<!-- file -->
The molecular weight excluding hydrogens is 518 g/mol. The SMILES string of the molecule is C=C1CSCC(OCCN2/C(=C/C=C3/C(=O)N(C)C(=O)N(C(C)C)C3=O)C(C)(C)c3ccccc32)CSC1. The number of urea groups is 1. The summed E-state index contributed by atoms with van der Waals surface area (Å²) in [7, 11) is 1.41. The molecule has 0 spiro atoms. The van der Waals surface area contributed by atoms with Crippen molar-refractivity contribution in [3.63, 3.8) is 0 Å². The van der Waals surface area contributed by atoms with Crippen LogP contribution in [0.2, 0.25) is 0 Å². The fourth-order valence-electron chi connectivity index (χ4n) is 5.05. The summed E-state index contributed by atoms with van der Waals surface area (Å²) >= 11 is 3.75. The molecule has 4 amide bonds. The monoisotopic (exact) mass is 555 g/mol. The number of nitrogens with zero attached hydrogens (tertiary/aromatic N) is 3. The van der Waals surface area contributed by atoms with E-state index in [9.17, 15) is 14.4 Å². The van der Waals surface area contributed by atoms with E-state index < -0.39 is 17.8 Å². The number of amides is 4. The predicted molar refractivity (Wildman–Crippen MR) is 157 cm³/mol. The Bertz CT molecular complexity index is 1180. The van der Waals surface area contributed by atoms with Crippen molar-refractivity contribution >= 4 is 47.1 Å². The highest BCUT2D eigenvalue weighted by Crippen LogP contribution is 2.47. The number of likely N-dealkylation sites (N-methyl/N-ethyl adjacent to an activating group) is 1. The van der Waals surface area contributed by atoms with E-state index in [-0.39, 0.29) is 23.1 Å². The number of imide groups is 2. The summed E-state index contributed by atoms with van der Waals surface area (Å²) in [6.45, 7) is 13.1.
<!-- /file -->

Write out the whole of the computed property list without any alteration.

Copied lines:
The molecular weight excluding hydrogens is 518 g/mol. The SMILES string of the molecule is C=C1CSCC(OCCN2/C(=C/C=C3/C(=O)N(C)C(=O)N(C(C)C)C3=O)C(C)(C)c3ccccc32)CSC1. The number of urea groups is 1. The summed E-state index contributed by atoms with van der Waals surface area (Å²) in [7, 11) is 1.41. The molecule has 0 spiro atoms. The van der Waals surface area contributed by atoms with Crippen molar-refractivity contribution in [3.63, 3.8) is 0 Å². The van der Waals surface area contributed by atoms with Crippen LogP contribution in [0.2, 0.25) is 0 Å². The fourth-order valence-electron chi connectivity index (χ4n) is 5.05. The summed E-state index contributed by atoms with van der Waals surface area (Å²) >= 11 is 3.75. The molecule has 4 amide bonds. The monoisotopic (exact) mass is 555 g/mol. The number of nitrogens with zero attached hydrogens (tertiary/aromatic N) is 3. The van der Waals surface area contributed by atoms with E-state index in [9.17, 15) is 14.4 Å². The van der Waals surface area contributed by atoms with E-state index < -0.39 is 17.8 Å². The number of amides is 4. The predicted molar refractivity (Wildman–Crippen MR) is 157 cm³/mol. The Bertz CT molecular complexity index is 1180. The van der Waals surface area contributed by atoms with Crippen molar-refractivity contribution >= 4 is 47.1 Å². The highest BCUT2D eigenvalue weighted by Crippen LogP contribution is 2.47. The number of likely N-dealkylation sites (N-methyl/N-ethyl adjacent to an activating group) is 1. The van der Waals surface area contributed by atoms with E-state index in [-0.39, 0.29) is 23.1 Å². The number of imide groups is 2. The summed E-state index contributed by atoms with van der Waals surface area (Å²) in [6.45, 7) is 13.1.